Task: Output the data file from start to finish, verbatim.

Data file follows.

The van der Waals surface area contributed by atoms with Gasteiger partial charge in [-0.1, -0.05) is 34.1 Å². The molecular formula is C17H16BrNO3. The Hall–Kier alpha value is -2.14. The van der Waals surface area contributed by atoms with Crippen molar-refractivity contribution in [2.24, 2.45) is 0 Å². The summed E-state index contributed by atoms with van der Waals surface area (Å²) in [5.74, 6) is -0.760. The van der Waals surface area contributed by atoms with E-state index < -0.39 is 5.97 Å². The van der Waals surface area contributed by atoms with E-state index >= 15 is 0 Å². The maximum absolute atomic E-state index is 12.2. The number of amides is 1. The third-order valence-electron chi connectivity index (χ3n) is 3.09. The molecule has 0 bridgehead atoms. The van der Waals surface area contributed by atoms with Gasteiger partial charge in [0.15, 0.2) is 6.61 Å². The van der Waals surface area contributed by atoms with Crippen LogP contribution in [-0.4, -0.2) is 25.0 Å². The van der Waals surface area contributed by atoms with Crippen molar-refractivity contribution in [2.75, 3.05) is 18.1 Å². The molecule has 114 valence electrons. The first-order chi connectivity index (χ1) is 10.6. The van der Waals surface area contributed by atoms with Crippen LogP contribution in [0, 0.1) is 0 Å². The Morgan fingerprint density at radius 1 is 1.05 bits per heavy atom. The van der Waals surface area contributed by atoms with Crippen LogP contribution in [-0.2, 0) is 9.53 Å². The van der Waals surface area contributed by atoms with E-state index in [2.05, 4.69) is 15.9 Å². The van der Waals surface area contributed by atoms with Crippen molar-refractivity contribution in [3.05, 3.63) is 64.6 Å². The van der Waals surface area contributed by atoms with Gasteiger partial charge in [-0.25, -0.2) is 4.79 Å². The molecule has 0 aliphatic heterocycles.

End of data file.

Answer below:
The van der Waals surface area contributed by atoms with Gasteiger partial charge in [-0.1, -0.05) is 34.1 Å². The molecular formula is C17H16BrNO3. The Hall–Kier alpha value is -2.14. The van der Waals surface area contributed by atoms with Crippen molar-refractivity contribution in [2.24, 2.45) is 0 Å². The summed E-state index contributed by atoms with van der Waals surface area (Å²) in [5.74, 6) is -0.760. The van der Waals surface area contributed by atoms with E-state index < -0.39 is 5.97 Å². The van der Waals surface area contributed by atoms with E-state index >= 15 is 0 Å². The maximum absolute atomic E-state index is 12.2. The number of amides is 1. The third-order valence-electron chi connectivity index (χ3n) is 3.09. The molecule has 0 bridgehead atoms. The van der Waals surface area contributed by atoms with Gasteiger partial charge in [0.15, 0.2) is 6.61 Å². The van der Waals surface area contributed by atoms with Crippen LogP contribution in [-0.4, -0.2) is 25.0 Å². The van der Waals surface area contributed by atoms with Crippen molar-refractivity contribution in [2.75, 3.05) is 18.1 Å². The molecule has 114 valence electrons. The first-order chi connectivity index (χ1) is 10.6. The van der Waals surface area contributed by atoms with Crippen LogP contribution in [0, 0.1) is 0 Å². The Morgan fingerprint density at radius 1 is 1.05 bits per heavy atom. The van der Waals surface area contributed by atoms with Crippen LogP contribution in [-0.2, 0) is 9.53 Å². The van der Waals surface area contributed by atoms with E-state index in [2.05, 4.69) is 15.9 Å². The van der Waals surface area contributed by atoms with Crippen molar-refractivity contribution in [3.05, 3.63) is 64.6 Å². The van der Waals surface area contributed by atoms with Gasteiger partial charge in [-0.25, -0.2) is 4.79 Å². The molecule has 0 aliphatic heterocycles.